this was too scary. i didn't read it. sorry.
i is a coward.
OMG! That is freaking creepy, and you got my fingernails hurting. lol. Great job!
What on earth is that thing! Gah! It's a good thing I have all day to get over this. And that we don't have a garage like this. Heart thumping indeed!
Oh, I felt the goosebumps on my neck rise up! As Rebecca T. said above: Heart thumping indeed!
Today, I will look at my garage door a whole lot differently!
That's straight up creepy. Very nice. I can't do anything scary, so I'm a little envious. I'm getting flashbacks to "The Grudge" with the little girl part...and they're not good nice, happy flashbacks. lol
Dude, now I'm really scared. The fact it was a little girl just made it more creepy. Excellent post!
You have freaked me the he** out! Oh. My. Gosh. The repeating phrases was so creepy that I actually felt my stomach tumble. The details...it was the details that did it to me. The ripped nails, the stupid lock that wouldn't engage, the f*%@ing hat rack! The stupid little knife and the no time for 911. But you know the image that really got me?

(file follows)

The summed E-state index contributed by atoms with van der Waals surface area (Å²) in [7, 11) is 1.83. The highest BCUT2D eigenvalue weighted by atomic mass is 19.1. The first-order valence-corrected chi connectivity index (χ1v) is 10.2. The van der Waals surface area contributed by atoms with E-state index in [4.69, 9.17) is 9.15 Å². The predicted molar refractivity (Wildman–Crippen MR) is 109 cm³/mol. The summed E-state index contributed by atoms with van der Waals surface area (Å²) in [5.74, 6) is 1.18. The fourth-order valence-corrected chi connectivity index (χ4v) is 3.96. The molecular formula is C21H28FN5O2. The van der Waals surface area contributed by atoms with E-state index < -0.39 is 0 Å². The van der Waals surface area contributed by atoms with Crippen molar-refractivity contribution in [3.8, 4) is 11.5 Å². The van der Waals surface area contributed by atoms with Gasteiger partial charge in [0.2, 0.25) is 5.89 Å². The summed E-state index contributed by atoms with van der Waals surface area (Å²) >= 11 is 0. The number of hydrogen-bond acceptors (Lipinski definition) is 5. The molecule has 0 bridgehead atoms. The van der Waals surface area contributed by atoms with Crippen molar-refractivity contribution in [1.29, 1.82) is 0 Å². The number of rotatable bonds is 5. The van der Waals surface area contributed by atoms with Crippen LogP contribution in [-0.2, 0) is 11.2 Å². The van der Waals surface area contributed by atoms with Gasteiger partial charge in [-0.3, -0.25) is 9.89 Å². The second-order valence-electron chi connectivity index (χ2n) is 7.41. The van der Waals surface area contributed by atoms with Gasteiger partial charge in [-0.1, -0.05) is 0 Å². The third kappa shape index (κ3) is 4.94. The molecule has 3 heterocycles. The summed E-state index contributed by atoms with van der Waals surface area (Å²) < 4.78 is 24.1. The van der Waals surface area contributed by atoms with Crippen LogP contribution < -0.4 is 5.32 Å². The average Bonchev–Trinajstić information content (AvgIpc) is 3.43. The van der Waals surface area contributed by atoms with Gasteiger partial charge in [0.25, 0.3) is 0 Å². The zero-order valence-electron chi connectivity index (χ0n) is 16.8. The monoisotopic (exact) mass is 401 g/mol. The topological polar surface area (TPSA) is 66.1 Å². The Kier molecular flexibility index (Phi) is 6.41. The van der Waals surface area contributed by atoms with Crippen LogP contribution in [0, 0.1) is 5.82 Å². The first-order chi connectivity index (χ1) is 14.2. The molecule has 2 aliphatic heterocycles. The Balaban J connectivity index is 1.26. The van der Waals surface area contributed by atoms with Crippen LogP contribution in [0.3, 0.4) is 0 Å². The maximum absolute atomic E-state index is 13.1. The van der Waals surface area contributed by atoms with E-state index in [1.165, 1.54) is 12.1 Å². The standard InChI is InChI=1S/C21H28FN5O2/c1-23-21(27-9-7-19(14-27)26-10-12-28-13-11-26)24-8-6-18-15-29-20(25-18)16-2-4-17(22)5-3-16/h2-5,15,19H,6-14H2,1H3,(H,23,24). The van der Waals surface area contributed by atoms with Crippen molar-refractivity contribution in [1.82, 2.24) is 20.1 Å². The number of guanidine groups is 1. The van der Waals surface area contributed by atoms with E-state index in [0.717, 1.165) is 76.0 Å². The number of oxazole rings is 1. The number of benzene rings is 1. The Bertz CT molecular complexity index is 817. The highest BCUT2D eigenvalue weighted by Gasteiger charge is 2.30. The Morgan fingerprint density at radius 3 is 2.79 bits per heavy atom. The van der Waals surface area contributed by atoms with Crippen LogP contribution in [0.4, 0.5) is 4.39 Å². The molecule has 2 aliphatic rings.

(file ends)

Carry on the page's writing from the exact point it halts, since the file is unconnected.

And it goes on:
That flipping spider out of its cave line really gve me the willies. I expected something frantic and twitchy to jump out of that blackened garage.
You are the master...I admit it. Now I need to go have a drink. Sheesh!
It's about a garage? Phew. We don't have one.
See, I told you I didn't read it. I sort of flipped over it with my eyes, saw cursing, a little girl and a knife, followed up by "You fucked up" and said, "YIKES!"
You scared me with just those few impressions. Now that's pretty darn good.
*shivers* Why are little kids scarier that big people? They are, though, aren't they--at least if they don't seem quite natural. You definitely kept me at the edge of my seat!
Truly creepy... well done! And That last line... Let's just say I'll be parking on the driveway from now on.